I’m trying to point out a trend, an ugly trend. While there are many writers and researchers who sit on either side of the fence, arguing that multitasking is either inherently bad, or inherently good, most seem to be sitting on the fence. The common conclusion made is that multitasking can be both productive and risky, depending on what activity you’re doing.
I hate to be a conformist, so I won’t agree.
There is a common misconception surrounding what multitasking is. Dr Weinschenk claims that what we deem as multitasking is actually synonymous with ‘task-switching’, where we switch between tasks simultaneously, but not working on multiple things at the exact same time.
Computers often work by multitasking, which greatly improves efficiency and productivity, so why is it often disliked when we’re the ones doing it?
Not to be proud, but I’m great at multitasking. Not because I can text and watch TV, while playing a game of chess (which I can do), but because I play drums. I can play 6/8 time with one foot, 9/8 time with the other, 7/8 with one hand, and 4/4 with the other. It sounds awfully complex, but really it comes naturally, and it sates the true definition of multitasking; when a person ‘deals with more than one task at a time’.
I argue that multitasking is a positive thing because, yes, it stimulates our brains, and often is a natural behaviour. Talking and walking, singing and playing guitar, and running while dribbling a basketball are all examples of true multitasking. So next time you try to justify texting and driving as skilful multitasking, remember that you’re actually just trying to switch between two tasks, which research has proven is dangerous, not natural.
- Cherry, K 2013, Multitasking, About Education, weblog, viewed 13 September 2014, <http://psychology.about.com/od/cognitivepsychology/a/costs-of-multitasking.htm>
- Daily Mail Reporter 2012, Modern multitasking in the world of technology, Daily Mail, 14 April, viewed 13 September 2014, <http://www.dailymail.co.uk/news/article-2129522/How-modern-multi-tasking-good-brain.html>
- Hyman, R 2014, So is multitasking good or bad for you?, FedSmith, 14 March, viewed 13 September 2014, <http://www.fedsmith.com/2014/03/14/so-is-multitasking-good-or-bad-for-you/>
- Loder, V 2014, Why multitasking is worse than marijuana for your IQ, Forbes, 6 November, viewed 13 September 2014, <http://www.forbes.com/sites/vanessaloder/2014/06/11/why-multi-tasking-is-worse-than-marijuana-for-your-iq/>
- Mind Tools, 2012, Multitasking, Mind Tools, viewed 13 September 2014, <http://www.mindtools.com/pages/article/newHTE_75.htm>
I could think of another 19 reasons as to why I could live without a smartphone, and yet I continue to live on with a smartphone, and when push comes to shove, I’d probably defend the thing with my life.
I think the real addiction of smartphones lies in their portability. Instead of keeping technology in the confines of our homes, we can take it out on to the streets, into the shopping malls, and into our social meetings. Anywhere and everywhere. These places are public spaces. Public spaces are regarded as areas in the public realm that help ‘promote social interaction and a sense of community‘ (APA, 2013). However, now it seems that public spaces are just realms in which we have to go, and are not obliged to act socially. According to the American Planning Association, a ‘Great Public Space’ is one that ‘promotes human contact and social activities’. While the increase in mobile phone use has enabled us to connect with people on the other side of the globe, a study by Przybylski and Weinstein found that even the mere presence of a mobile phone or laptop device can have negative effects on the closeness, connection and conversation quality between people (Przybylski & Weinstein, 2012). Bringing a piece of technology designed for an individual to use (mostly independently) into a public space, like a library or café, is not a bad thing, however it can tarnish face-to-face social interactions.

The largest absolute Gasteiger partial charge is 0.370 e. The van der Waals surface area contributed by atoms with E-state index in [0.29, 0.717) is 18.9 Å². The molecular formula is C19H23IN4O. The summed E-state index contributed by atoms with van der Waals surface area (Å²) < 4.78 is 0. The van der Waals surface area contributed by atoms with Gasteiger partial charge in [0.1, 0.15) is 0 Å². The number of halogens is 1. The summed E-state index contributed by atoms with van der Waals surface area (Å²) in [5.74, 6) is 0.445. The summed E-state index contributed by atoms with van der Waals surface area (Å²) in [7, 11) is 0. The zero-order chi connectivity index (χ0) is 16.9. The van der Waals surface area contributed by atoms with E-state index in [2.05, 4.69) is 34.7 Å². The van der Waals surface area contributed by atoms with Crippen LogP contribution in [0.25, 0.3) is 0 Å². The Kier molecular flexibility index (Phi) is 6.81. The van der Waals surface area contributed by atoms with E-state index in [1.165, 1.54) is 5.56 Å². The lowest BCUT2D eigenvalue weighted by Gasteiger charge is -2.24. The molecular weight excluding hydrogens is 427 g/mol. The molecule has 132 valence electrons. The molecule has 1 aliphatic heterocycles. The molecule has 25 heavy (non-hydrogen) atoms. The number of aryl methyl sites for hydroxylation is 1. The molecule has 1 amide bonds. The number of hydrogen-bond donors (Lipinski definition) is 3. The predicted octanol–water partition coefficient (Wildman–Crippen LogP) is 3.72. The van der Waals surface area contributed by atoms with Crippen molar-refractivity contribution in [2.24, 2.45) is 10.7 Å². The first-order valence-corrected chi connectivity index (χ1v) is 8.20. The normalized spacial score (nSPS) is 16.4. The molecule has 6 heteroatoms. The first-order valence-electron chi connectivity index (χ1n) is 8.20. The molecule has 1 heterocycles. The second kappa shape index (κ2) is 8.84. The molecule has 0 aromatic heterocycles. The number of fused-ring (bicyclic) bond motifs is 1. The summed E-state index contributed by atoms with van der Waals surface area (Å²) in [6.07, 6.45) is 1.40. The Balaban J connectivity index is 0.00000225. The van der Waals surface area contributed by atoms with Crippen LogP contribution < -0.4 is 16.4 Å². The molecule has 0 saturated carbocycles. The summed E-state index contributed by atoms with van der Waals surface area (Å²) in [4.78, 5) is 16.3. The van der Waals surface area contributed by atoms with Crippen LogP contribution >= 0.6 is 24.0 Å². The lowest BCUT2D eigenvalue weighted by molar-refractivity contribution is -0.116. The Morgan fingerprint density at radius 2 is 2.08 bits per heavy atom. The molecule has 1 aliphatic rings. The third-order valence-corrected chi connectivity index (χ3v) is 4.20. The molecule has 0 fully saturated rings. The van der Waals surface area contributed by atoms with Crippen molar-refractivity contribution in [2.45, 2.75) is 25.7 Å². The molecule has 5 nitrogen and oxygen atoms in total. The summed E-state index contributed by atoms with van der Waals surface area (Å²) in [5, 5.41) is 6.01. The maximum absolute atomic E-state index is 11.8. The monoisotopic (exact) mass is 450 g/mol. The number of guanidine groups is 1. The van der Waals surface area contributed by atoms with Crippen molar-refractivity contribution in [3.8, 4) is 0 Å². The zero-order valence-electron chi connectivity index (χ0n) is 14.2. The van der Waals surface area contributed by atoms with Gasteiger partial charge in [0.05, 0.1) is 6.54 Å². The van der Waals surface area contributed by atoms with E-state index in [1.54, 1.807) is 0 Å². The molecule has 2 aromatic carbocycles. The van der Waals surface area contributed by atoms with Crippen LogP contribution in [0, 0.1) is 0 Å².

Anthropologist, Edward T. Hall, developed the concept of ‘proxemics’, exploring the boundaries and influences of personal, social and public spaces. While there are no strict rules regarding our interactions with other people in public, Hall devised a set of radii that seem appropriate for particular social contexts.
To briefly explain what this diagram means: In the middle of the red circle is you. Each surrounding coloured circle is a person/set of people that you interact with, whether it be intentionally or unintentionally. The diagram suggests that if you interact with someone in a social space, such as at a train station, it is suitable to keep a distance of between 1.2 metres and 3.6 metres between you and the other person. Hall suggests that any closer is invasive and uncomfortable.
Now why am I talking about this? Because, now at the centre of the circle, we find not only you, but you and your phone. Your phone is now a tool to alter these socially accepted distances. With a phone in your hand you are given the permission to stand a little closer to someone in line at the service station, as long as your eyes are down on your screen and not on them. However it also does the opposite. It forces you to be further away, perhaps not physically, from those closest to you. We push our family and friends into the social space bubble, and pull our Twitter and Facebook feeds into our personal and intimate spaces.
Technology is twisting the once well understood social norms of personal and public space. A public space is now simply a place you must walk through, or sit in, with no relational value. They are no longer places that promote human contact, but instead demote it, because public spaces are becoming places where we hide behind our screens. Where we are too distracted by our virtual social-life to give a damn about our real one.